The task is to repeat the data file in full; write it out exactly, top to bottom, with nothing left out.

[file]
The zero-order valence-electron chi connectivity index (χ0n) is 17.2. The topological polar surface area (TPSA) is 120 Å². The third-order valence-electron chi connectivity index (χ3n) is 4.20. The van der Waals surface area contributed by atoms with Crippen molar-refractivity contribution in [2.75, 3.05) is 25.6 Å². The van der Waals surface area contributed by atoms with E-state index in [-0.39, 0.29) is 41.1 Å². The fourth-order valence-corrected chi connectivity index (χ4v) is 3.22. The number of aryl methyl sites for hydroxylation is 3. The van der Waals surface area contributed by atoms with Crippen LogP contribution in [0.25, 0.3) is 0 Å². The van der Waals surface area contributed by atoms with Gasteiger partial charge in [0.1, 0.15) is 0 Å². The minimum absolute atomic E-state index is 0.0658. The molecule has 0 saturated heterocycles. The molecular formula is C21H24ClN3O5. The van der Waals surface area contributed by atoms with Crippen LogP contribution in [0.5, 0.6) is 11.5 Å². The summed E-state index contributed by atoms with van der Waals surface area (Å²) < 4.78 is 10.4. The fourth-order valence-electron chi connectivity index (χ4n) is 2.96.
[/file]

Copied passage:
The zero-order valence-electron chi connectivity index (χ0n) is 17.2. The topological polar surface area (TPSA) is 120 Å². The third-order valence-electron chi connectivity index (χ3n) is 4.20. The van der Waals surface area contributed by atoms with Crippen molar-refractivity contribution in [2.75, 3.05) is 25.6 Å². The van der Waals surface area contributed by atoms with E-state index in [-0.39, 0.29) is 41.1 Å². The fourth-order valence-corrected chi connectivity index (χ4v) is 3.22. The number of aryl methyl sites for hydroxylation is 3. The van der Waals surface area contributed by atoms with Crippen LogP contribution in [0.25, 0.3) is 0 Å². The van der Waals surface area contributed by atoms with Gasteiger partial charge in [0.1, 0.15) is 0 Å². The minimum absolute atomic E-state index is 0.0658. The molecule has 0 saturated heterocycles. The molecular formula is C21H24ClN3O5. The van der Waals surface area contributed by atoms with Crippen LogP contribution in [0.5, 0.6) is 11.5 Å². The summed E-state index contributed by atoms with van der Waals surface area (Å²) < 4.78 is 10.4. The fourth-order valence-electron chi connectivity index (χ4n) is 2.96.